Moses and Aaron

Moses and Aaron

Usage conditions apply
This object is an original pen and ink political cartoon hand drawn on white paper by Clifford Berryman circa 1904 in Washington, D.C. It depicts William Jennings Bryan in a classical robe, saying "You know what I think of our Moses. Well, he's better than Roosevelt anyhow!" and sitting backwards on the back of a donkey. Bryan is holding a scroll in his left hand that reads "'I am willing to be the Aaron of the party. 'W.J.B."
Alton B. Parker stands in the background. He is wearing a large turban and classical robe, and is holding the donkey by the reins. The drawing is signed "Berryman" in the lower right area of the illustration.
Though Bryan had sought the nomination of the Democratic Party in 1904, he lost it to Parker (who lost the presidential election in a landslide to Theodore Roosevelt). Berryman is using the biblical brothers Aaron and Moses to draw an analogy to Bryan and Parker. He depicts Bryan as the Aaron, the elder and a prophet, the wiser, silent candidate but not the wishful nominee; and Parker as the Moses, the younger, more visible, and actual winner of the nomination who was “better than Roosevelt anyhow.”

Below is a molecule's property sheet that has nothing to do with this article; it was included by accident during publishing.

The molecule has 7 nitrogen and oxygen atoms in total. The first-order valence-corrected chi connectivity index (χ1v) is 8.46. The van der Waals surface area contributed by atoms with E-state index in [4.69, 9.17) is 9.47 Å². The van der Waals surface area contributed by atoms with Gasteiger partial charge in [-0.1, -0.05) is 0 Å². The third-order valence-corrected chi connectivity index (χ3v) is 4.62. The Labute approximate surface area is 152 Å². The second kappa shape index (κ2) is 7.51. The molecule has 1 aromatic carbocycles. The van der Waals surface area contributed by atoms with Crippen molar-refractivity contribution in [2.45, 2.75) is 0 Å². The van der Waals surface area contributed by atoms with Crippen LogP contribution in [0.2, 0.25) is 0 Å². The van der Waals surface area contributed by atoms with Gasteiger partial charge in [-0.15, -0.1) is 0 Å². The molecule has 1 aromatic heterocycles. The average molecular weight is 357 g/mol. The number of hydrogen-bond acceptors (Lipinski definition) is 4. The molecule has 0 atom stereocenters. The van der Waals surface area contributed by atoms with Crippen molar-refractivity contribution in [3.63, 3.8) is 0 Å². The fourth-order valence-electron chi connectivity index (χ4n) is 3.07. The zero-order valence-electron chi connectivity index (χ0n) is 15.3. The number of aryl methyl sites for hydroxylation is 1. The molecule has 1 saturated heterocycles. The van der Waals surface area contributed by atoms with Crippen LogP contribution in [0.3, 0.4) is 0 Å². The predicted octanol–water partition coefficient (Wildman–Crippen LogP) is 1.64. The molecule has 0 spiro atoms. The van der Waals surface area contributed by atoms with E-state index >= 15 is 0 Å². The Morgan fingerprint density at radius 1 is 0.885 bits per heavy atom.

Currently not on view
Object Name
date made
ca 1904
Bryan, William Jennings
Roosevelt, Theodore
Parker, Alton Brooks
associated institution
Democratic National Party
Berryman, Clifford
place made
United States: District of Columbia
Physical Description
hand drawn (overall production method/technique)
paper (overall material)
ink (overall material)
overall: 13 1/4 in x 15 in; 33.655 cm x 38.1 cm
ID Number
catalog number
accession number
Political Caricatures
Political Campaigns
Political Campaigns
Political Conventions
Presidential Campaign of 1904
See more items in
Political and Military History: Political History, Campaign Collection
Government, Politics, and Reform
Data Source
National Museum of American History
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